Easier, or more complicated than before? Anything you like or don’t like – or find unclear? Always interested to hear your opinion! Ping me on Twitter if you have comments.

by Mathias 21. February 2015 12:23

A few weeks ago, I came across DiffSharp, an automatic differentiation library in F#. As someone whose calculus skills have always been rather mediocre (thanks Wolfram Alpha!), but who needs to deal with gradients and the like on a regular basis because they are quite useful in machine learning and numerical methods, the project looked pretty interesting: who wouldn’t want exact and efficient calculations of derivatives? So I figured I would take a couple of hours to experiment with the library. This post is by no means an in-depth evaluation, but rather intended as “notes from the road” from someone entirely new to DiffSharp.

Basics

Suppose I want to compute the derivative of f(x) = √ x at, say, 42.0. Double-checking Wolfram Alpha confirms that f has derivative f’(x) = 1 / (2 x √ x) .

Once DiffSharp is installed via Nuget, we can automatically evaluate f’(x) :

#r @"..\packages\DiffSharp.0.5.7\lib\DiffSharp.dll"
open DiffSharp.AD.Forward

let f x = sqrt x
diff f 42. |> printfn "Evaluated: %f"
1. / (2. * sqrt 42.)  |> printfn "Actual: %f"

Evaluated: 0.077152
Actual: 0.077152

val f : x:Dual -> Dual
val it : unit = ()

First off, obviously, it worked. Without any need for us to perform anything, DiffSharp took in our implementation of f, and computed the correct value. This is really nifty.

The piece which is interesting here is the inferred signature of f. If I were to remove the line that immediately follows the function declaration, f would have the following signature:

val f : x:float –> float

The moment you include the line diff f 42., the inferred type changes drastically, and becomes

val f : x:Dual –> Dual

This is pretty interesting. Because we call diff on f, which expects Duals (a type that is defined in DiffSharp), our function isn’t what we originally defined it to be – and calling f 42.0 at that point (for instance) will fail, because 42.0 is a float, and not a Dual. In other words, DiffSharp leverages type inference pretty aggressively, to convert functions into the form it needs to perform its magic.

Edit: Atilim Gunes Baydin suggested another way around that issue, which is inlining f. The following works perfectly well, and allows to both differentiate f, and use this against floats:

let inline f x = sqrt x
let f' = diff f
f 42.

Thanks for the input!

This has a couple of implications. First, if you work in a script, you need to be careful about how you send your code to the F# interactive for execution. If you process the sample code above line by line in FSI, the evaluation will fail, because f will be inferred to be float –> float. Then, you will potentially need to annotate your functions with type hints, to help inference. As an example, the following doesn’t work:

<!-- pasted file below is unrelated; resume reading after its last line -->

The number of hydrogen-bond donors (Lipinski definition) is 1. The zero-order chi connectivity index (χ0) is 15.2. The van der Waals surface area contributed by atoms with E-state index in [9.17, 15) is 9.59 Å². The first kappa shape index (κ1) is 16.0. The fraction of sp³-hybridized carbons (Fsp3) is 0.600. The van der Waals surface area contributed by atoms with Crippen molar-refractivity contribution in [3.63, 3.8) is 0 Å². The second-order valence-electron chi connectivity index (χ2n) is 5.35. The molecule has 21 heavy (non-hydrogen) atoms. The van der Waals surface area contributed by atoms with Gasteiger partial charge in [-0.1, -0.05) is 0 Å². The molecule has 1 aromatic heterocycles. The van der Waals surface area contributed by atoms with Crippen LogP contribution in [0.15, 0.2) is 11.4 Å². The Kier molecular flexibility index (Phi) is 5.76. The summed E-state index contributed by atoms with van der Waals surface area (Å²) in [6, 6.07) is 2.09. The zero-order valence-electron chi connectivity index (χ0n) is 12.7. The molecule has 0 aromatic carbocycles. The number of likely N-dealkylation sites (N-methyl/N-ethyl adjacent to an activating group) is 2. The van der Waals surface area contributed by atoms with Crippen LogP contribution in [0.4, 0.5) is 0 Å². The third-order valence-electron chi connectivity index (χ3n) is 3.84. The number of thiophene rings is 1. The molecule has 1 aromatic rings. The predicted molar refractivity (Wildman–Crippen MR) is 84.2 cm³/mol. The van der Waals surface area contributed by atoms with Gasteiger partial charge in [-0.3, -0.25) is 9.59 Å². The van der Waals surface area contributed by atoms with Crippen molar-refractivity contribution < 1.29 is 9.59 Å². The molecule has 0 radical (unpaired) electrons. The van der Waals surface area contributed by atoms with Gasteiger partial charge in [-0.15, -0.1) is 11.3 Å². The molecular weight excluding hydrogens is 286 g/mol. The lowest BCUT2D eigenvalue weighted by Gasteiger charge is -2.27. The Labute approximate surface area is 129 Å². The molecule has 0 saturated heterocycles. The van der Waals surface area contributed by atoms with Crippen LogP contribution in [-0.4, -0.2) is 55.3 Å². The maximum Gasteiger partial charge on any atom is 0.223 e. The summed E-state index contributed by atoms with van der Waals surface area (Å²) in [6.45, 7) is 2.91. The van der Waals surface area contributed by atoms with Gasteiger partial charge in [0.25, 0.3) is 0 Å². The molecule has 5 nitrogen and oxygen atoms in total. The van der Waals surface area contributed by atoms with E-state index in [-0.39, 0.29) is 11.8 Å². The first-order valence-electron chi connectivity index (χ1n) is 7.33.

let g x = 3. * x
diff g 42.

As is, g is still inferred to be of type float –> float, because of the presence of the constant term, which is by default inferred as a float. That issue can be addressed at least two ways – by explicitly marking x or 3. as dual in g, like this:

let g x = (dual 3.) * x
let h (x:Dual) = 3. * x

That’s how far we will go on this – if you want to dive in deeper, the Type Inference page discusses the topic in much greater detail

A tiny example

So why is this interesting? As I mentioned earlier, differentiation is used heavily in numeric algorithms to identify values that minimize a function, a prime example being the gradient descent algorithm. The simplest example possible would be finding a (local) minimum of a single-argument function: starting from an arbitrary value x, we can iteratively follow the direction of steepest descent, until no significant change is observed.

Here is a quick-and-dirty implementation, using DiffSharp:

let minimize f x0 alpha epsilon =
    let rec search x =
        let fx' = diff f x
        if abs fx' < epsilon
        then x
        else
            let x = x - alpha * fx'
            search x
    search x0

Edit, 3/4/2015: fixed issue in code, using abs fx’ instead of fx’

Because DiffSharp handles the differentiation part automatically for us, with only 10 lines of code, we can now pass in arbitrary functions we want to minimize, and (with a few caveats…), and get a local minimum, no calculus needed:

let epsilon = 0.000001

let g (x:Dual) = 3. * pown x 2 + 2. * x + 1.
minimize g 0. 0.1 epsilon |> printfn "Min of g at x = %f"

let h (x:Dual) = x + x * sin(x) + cos(x) * (3. * x  - 7.)
minimize h 0. 0.1 epsilon |> printfn "Min of h at x = %f"

> 
Min of g at x = -0.333333
Min of h at x = -0.383727

Let’s make sure this is reasonable. g is a quadratic function, which has a minimum or maximum at –b/2*a, that is, –2 / 2 x 3 - this checks out. As for h, inspecting the function plot confirms that it has a minimum around the identified value:

wavy-function-plot

Edit, 3/4/2015: changed function h to a simpler shape.

Conclusion

I have barely started to scratch the surface of DiffSharp in this post, but so far, I really, really like its promise. While I limited my examples to single-variable functions, DiffSharp supports multivariate functions, and vector operations as well. The way it uses type inference is a bit challenging at first, but seems a reasonable price to pay for the resulting magic. My next step will probably be a less tiny example, perhaps a logistic regression against realistic data. I am very curious to try out the algebra bits – and also wondering in the back of my head how to best use the library in general. For instance, how easy is it to construct a function from external data, and turn it into the appropriate types for DiffSharp to work its magic? How well does this integrate with other libraries, say, Math.NET? We’ll see!